The pandemic has driven us all indoors. It’s good practice for the summer.

In my book, summer starts with the season’s first 100-degree day. That was Sunday before last in Casa Grande. Summer ends around the time kids break out their Halloween costumes.

It’s a long, hot lockdown. You won’t see people out mingling and enjoying the great outdoors on a July afternoon. Rational people shelter in place. Sure, there are always a few who think it’s a good time to hike the Superstitions. They give the sheriff’s posse something to do.

Summer lockdowns differ from a coronavirus lockdown in a number of ways. A summer lockdown, strictly speaking, is voluntary. With a coronavirus lockdown, you can’t get a haircut, dine out or go to a movie or your favorite bar.

If bars opened up this summer, I wouldn’t go anyway. Been there, done that.

Few things are more jolting than walking out of a darkened tavern into the searing light of an Arizona afternoon. You could say the same about coming out of a movie theater, though at least you’re sober.

Overall, I’d have to say, the pandemic has been a real downer. People have lost jobs en masse. Businesses have suffered. And nothing gnaws at a person like money woes.

But here’s the silver lining. The pandemic has drawn people outdoors. People seeking to escape all that Zoom and TV binging. And at least this virus showed up when it was still nice out. March and early April.

Dogs and kids probably think it’s great.

I usually take my own dog, Maggie, out for a morning walk.

On a recent drive to Encanto Park in north central Phoenix, I made my way up a well-appointed neighborhood street. Every block, it seemed, had somebody walking a dog. When I got to the park, more people were out with more dogs.

Moms and dads were on bicycles, riding alongside their kids. It was a weekday, ordinarily a school day. Parents new to homeschooling must have arranged for an extra long recess.

But summer’s closing in. Playtime in the park won’t be such a treat. Kids will want to head to the city pools. Parents will want to head to the gym. Everybody will want something akin to life as it used to be.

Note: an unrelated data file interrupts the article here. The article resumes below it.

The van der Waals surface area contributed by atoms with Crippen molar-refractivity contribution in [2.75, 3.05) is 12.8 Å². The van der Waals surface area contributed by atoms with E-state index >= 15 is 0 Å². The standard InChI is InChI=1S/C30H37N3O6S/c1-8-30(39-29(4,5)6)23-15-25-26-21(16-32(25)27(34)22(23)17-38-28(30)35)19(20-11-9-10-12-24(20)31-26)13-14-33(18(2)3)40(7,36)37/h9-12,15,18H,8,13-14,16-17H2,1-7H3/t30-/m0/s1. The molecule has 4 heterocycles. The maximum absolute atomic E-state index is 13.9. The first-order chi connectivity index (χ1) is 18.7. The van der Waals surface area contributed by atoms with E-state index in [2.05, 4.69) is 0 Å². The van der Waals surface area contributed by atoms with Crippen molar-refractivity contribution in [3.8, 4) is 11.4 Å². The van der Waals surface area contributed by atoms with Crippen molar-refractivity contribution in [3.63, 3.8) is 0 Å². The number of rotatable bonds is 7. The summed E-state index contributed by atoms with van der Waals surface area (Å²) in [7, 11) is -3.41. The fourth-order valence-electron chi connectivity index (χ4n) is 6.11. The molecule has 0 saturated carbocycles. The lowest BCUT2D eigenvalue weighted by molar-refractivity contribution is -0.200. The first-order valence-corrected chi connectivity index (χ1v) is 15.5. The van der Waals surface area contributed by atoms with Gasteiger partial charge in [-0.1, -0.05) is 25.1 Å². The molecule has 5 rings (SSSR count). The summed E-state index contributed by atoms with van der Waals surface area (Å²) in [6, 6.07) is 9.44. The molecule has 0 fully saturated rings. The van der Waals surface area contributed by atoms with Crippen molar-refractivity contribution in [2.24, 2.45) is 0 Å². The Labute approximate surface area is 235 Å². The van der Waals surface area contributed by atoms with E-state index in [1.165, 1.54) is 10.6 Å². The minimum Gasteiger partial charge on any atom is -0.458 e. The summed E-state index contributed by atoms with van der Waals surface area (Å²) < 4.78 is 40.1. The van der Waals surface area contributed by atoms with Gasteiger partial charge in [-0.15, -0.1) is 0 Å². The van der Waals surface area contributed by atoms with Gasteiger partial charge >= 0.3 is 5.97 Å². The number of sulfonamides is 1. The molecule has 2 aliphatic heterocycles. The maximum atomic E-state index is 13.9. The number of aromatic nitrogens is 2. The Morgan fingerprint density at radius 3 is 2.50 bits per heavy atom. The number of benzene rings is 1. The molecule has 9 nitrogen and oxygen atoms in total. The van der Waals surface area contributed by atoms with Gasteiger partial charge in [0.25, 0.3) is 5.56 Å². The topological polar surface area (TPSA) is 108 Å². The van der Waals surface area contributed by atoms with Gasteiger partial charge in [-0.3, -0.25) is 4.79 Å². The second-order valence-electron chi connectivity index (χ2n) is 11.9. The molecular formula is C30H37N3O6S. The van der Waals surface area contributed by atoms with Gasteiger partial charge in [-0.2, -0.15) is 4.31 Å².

A life in which the pools and gyms are open.

A life in which people are back at work. Doing things I didn’t miss until now, like waltzing into a local Verizon store to get help activating a new phone. I called instead and ended up arguing with a computer. Best not to think about it now. I’d rather talk about my walk in the park. Much more pleasant in these trying times.

Encanto Park, like Dave White Regional Park, has a water feature. An assortment of foot bridges cross a meandering lagoon. You can rent paddleboats. You power them with your feet, like a tricycle.

I remember manning an Encanto paddleboat as a kid, probably with my mother. She was up for that sort of thing. It must have been when the family passed through Phoenix. I was born here, but didn’t stay past the age of 2. The family went wherever my Air Force father was needed. We didn’t return for good until I was in the eighth grade.

I was a teen by then, probably too old for paddleboats. But we would stop in Phoenix between transfers. My mother’s aunt and uncle lived here. They raised her from a tot. We stayed with them when in town. We’d go to Encanto Park and I’d command a paddleboat. For a 6-year-old it, it was adventure on the high seas of a lagoon.

My mother probably steered us clear of bridges. In later years, I teamed up with my daughter on a paddleboat. She kept me from crashing into bridges.

The paddleboats weren’t out this day. The park rents them on weekends, so the ducks and geese had the lagoon all to themselves. I paused to watch a mother duck with her two little ones. They looked like windup toys, though without a sense of direction.

I think I bothered the mother duck. She began a leisurely swim to the other side of the lagoon. One baby duck followed. I wondered what happened to the other one. I wasn’t too worried. The lagoon isn’t filled with alligators. Still … where was baby duck No. 2?

Then I saw it, speeding toward its mother like a little powerboat.

Comic relief.

Maggie and I continued our walk. A nice break from a lockdown.


Reach contributing writer Bill Coates at